Possible Implications of the Recognition of Palestinian Statehood – Report by ACRI


Related: ▣ FAQ ▣ Palestine Statehood Bid


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Human Rights in the Occupied Territories:

Possible Implications of the Recognition of Palestinian Statehood

Written by: Atty. Anne Suciu and Atty. Limor Yehuda1 (ACRI)

September 2011

Introduction

The Palestinian initiative planned for September 2011, in which a request will be

made to admit Palestine to the UN as a state within the 1967 borders, or to be

recognized as a state by the UN members, is a political and diplomatic move whose

implications in general and for the human rights of those in the region are hard to

foresee. These implications will largely depend upon decisions made by the Israeli,

Palestinian, and international political echelons as well as activity on the ground.

Although chances appear slim that Palestine will be accepted for UN membership, in

light of the United States veto in the Security Council, the very recognition of

Palestinian statehood by a decisive majority of UN Member States would have

significant repercussions.

If Palestine is recognized as a state, this would open the way for it to become party to

international conventions and international courts. Becoming a state party to these

could provide Palestine with new tools to enforce Israel’s obligations to uphold

Palestinian human rights. In addition to the rights afforded by international

recognition of Palestinian statehood, this new status would obligate it to meet

standards of international law, deepening the obligation of Palestinian governing

authorities to uphold human rights, and heightening its duty and responsibility to

prevent terrorism and threats that originate from within its territory.

In this paper, we outline issues that will arise as a result of this initiative, focusing on

those with potential repercussions for the human rights of those living in the region.

As a human rights organization, ACRI does not take a position on peace process

policy questions. However, since the political changes in the region may have

significant implications with regard to specific human rights questions, we have

created this briefing to outline some of the expected impacts on human rights issues.

1 Our thanks to Atty. Eliav Lieblich for his assistance in preparing this document.


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Recognition of a Palestinian State

Conditions for Recognition of a State

According to the traditional formulation of customary international law, an entity

must meet four criteria set out in the Montevideo Convention of 19332 for it to be

considered a state: a permanent population, a defined territory, effective government

over the population, and the capacity to enter into relations with other states.

The Montevideo Convention reflects the declarative model of the recognition of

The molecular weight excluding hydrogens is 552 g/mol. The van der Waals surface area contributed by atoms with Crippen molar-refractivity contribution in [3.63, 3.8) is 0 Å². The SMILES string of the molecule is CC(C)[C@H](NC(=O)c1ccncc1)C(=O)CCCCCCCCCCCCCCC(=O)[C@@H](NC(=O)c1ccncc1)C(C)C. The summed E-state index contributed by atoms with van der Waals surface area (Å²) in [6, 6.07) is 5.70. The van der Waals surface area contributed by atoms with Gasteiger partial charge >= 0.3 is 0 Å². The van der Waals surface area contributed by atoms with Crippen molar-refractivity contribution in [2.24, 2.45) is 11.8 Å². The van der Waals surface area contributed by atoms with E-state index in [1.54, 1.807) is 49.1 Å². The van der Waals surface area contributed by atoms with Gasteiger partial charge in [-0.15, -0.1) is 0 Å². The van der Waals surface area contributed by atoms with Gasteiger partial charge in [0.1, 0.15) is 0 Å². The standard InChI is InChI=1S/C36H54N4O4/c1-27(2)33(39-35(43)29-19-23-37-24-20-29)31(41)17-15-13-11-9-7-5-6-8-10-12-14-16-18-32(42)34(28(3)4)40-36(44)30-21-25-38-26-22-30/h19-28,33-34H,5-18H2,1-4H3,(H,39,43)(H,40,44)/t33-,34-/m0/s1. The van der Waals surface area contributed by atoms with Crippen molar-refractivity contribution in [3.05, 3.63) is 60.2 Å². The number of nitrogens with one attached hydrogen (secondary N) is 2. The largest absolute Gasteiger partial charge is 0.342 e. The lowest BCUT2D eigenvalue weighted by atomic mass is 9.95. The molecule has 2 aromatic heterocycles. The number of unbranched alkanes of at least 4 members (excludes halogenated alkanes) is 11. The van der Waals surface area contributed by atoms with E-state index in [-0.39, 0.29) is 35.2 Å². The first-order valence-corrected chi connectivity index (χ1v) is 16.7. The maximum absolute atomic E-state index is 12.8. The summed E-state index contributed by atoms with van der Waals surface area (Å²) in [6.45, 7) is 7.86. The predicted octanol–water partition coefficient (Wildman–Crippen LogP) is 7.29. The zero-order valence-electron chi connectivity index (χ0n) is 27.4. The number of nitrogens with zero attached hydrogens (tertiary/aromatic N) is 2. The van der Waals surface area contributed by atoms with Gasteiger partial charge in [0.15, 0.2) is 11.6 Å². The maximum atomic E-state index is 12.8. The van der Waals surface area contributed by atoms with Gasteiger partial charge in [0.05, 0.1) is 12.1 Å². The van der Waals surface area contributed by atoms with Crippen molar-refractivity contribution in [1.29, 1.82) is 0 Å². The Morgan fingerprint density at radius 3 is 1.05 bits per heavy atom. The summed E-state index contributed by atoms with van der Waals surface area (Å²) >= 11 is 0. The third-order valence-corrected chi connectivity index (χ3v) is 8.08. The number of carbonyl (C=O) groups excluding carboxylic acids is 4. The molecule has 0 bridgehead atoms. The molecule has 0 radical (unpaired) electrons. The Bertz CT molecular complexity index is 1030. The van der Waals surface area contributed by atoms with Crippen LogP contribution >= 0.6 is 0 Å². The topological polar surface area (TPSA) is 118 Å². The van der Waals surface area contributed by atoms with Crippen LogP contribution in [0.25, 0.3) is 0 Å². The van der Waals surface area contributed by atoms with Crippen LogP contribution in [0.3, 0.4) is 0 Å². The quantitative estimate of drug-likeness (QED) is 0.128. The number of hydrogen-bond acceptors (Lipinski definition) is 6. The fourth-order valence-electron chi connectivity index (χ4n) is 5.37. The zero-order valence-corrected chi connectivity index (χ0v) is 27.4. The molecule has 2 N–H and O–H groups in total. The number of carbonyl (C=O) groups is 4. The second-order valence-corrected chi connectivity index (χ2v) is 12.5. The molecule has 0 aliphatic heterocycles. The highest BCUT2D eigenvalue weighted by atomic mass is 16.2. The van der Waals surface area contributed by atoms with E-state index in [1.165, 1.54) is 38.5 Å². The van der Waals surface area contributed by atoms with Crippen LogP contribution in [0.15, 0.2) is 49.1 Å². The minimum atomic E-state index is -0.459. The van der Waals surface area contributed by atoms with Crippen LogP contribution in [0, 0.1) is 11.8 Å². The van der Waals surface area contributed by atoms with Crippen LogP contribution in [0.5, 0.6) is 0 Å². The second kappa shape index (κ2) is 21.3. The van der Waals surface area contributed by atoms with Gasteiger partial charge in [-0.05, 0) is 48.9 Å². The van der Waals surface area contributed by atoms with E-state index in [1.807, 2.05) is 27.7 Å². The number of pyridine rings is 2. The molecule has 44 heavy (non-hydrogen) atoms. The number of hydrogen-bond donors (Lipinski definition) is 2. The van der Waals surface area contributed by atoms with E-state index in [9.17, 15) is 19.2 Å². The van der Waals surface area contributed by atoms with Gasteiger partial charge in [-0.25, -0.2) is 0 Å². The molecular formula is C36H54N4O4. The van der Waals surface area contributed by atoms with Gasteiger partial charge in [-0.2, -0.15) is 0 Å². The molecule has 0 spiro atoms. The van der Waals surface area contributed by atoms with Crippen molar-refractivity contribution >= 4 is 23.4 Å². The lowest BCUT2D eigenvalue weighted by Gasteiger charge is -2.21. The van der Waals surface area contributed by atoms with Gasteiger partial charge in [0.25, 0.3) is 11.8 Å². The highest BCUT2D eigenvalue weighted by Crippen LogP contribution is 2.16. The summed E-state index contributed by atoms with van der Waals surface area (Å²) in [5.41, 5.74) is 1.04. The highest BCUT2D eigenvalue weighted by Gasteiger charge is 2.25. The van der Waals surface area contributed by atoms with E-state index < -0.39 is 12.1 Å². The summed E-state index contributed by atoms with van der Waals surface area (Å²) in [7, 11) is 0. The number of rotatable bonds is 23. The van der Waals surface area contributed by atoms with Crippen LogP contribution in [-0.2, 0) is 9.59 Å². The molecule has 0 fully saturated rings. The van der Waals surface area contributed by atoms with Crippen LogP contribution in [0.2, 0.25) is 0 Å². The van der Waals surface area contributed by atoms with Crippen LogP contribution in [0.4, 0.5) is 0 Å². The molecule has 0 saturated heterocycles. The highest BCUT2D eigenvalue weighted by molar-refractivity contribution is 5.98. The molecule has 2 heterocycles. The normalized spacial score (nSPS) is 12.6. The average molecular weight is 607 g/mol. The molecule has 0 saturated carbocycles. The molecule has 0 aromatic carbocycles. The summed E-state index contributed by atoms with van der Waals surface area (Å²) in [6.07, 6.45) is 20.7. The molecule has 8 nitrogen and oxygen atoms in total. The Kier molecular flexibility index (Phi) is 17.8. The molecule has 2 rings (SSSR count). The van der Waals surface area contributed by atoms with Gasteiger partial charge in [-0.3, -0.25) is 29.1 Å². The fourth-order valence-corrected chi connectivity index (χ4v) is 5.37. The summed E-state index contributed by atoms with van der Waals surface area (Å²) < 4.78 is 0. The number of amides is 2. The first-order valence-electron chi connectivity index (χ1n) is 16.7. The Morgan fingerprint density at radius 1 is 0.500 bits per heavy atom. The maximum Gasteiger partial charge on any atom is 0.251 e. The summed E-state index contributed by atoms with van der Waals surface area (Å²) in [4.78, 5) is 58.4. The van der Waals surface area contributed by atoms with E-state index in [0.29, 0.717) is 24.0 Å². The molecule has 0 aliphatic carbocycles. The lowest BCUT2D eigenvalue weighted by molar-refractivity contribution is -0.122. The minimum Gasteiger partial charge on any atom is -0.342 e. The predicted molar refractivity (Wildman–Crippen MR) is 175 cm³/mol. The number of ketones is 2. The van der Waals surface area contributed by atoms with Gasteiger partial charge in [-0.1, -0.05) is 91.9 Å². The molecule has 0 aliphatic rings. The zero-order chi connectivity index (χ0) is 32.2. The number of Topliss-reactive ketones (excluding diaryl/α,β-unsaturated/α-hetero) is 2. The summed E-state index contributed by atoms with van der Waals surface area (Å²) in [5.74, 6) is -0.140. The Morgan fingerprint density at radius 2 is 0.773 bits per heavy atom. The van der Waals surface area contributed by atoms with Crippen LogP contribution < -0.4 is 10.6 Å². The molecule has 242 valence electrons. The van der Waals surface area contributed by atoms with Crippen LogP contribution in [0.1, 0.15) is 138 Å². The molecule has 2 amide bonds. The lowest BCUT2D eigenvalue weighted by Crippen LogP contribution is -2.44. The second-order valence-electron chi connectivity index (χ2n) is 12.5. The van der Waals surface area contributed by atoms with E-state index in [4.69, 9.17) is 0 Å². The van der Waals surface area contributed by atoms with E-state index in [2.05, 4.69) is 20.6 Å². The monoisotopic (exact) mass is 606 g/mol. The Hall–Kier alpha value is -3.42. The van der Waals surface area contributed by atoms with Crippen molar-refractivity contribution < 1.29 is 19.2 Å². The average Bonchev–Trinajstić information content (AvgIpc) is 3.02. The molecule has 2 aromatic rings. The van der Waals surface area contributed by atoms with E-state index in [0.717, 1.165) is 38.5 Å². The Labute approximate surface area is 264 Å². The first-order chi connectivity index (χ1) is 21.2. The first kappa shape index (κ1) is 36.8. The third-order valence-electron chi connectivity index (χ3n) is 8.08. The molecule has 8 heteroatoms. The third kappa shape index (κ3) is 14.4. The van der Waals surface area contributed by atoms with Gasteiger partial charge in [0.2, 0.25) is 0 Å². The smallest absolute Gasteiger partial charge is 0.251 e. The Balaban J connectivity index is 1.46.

states, in which the act of recognition acknowledges the existence of the state, but is

not what bestows statehood upon it. The existence of a state is, thus, a matter of fact:

An entity that meets the four criteria is a state, and does not require the recognition of

other states. The difficulty, of course, is that without an act of recognition by other

states, it cannot fully realize its sovereignty.3 According to the constitutive model, on

the other hand, the act of recognition by other states is what bestows statehood.4

Already today, no significant argument appears to counter the claim that the

Montevideo criteria have been met by the Palestinian entity. But even in the case that

a dispute does arise over the question of whether Palestine meets the Montevideo

criteria, particularly the doubt raised by Israel about the existence of effective

government,5 this does not eliminate the possibility that Palestine would receive

widespread recognition. In modern international law, the Montevideo criteria are not

the only criteria of statehood. In current practice, political and moral principles are

key to the guidelines for recognition, and these include the right to self-determination,

protection of the rights of minorities, and others.6

Considering the broad international support for the Palestinian right to selfdetermination,

and the fact that the territories in the West Bank and Gaza are not part

of the sovereign state of Israel, there is a real possibility that most UN Member States

will support recognition of Palestinian statehood even in the absence of perfect

fulfillment of the formal criteria of the Montevideo Convention.

Nevertheless, in light of the fact that Israel, as well as other states, are not expected to

recognize Palestinian statehood at this stage, the question of the existence of a

Palestinian state will not remain free of doubts, and its ability to realize its

sovereignty will be limited.

2 Convention on the Rights and Duties of States (Montevideo Convention), 26 December 1933.

3 As in the case of Somaliland, which meets the criteria of the Montevideo Convention, but is

not recognized by the international community.

4 Thomas D. Grant, The Recognition of States, 2-12 (1999).

5 Israel’s position as stated in the Foreign Ministry website (dated 30 June 2011) is that the

Palestinian Authority does not have effective control over most areas of the West Bank, and no